Monday, September 29, 2008

Data Blogging: the Electoral College

Defenders of the Electoral College claim that it serves to amplify the popular vote margin of victory and therefore (theoretically) enhances the legitimacy of the elected president. I was curious what the data looked like so I plotted it up. (Data courtesy of wikipedia - god help me caveat emptor - here and here.)

This is a plot of percentage of electoral votes vs. the popular vote margin for presidential elections in the past 100 years. Sure enough, the trend shows that the electoral college 'saturates' at somewhere around a 20 percent margin. That is, a 60-40 split in the popular vote will more or less win you a landslide, although there is a fair amount of scatter in the data.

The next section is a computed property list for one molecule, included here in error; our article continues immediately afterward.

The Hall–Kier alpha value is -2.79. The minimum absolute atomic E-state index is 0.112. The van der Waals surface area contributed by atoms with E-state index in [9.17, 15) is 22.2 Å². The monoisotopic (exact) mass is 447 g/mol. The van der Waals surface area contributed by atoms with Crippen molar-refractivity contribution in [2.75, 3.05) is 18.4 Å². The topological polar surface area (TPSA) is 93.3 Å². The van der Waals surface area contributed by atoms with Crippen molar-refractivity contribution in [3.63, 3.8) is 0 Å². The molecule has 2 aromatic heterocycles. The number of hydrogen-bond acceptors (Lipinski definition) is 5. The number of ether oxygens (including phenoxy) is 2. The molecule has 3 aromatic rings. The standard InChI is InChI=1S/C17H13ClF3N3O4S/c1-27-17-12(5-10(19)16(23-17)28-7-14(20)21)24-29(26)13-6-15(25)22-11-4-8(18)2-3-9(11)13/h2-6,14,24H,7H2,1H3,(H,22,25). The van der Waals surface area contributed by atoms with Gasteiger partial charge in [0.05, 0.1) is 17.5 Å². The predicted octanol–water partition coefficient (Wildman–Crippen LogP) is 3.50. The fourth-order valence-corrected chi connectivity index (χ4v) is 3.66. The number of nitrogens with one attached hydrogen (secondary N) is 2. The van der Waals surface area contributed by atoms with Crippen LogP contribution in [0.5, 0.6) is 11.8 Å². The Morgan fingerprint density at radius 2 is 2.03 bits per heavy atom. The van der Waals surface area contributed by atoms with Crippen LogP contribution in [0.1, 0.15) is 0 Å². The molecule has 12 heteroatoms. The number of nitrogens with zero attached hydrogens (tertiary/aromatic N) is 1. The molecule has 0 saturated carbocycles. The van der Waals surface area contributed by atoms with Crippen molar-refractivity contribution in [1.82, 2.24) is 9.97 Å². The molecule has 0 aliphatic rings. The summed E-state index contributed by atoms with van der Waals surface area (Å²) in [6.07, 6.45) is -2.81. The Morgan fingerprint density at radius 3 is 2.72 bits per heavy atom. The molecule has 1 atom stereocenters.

Which is all well and good if you're Reagan in '84 or FDR in '36 (the two largest electoral college landslides on the right end of the trendline), but some of the outliers are pretty interesting too. The two largest popular vote margins (Harding and Coolidge) didn't exactly run away with the electoral college. And for the really close elections (the ones where the winner might want some legitimacy amplification) the effect tends to be pretty small.

And then of course there's poor Al Gore - the only datapoint, in this century, to fall below the x-axis.

[Update: Barack Obama beat John McCain by 6.5% and received 365 electoral votes, which puts him right on the trendline (red dot), and quite close to Bill Clinton's first election.]

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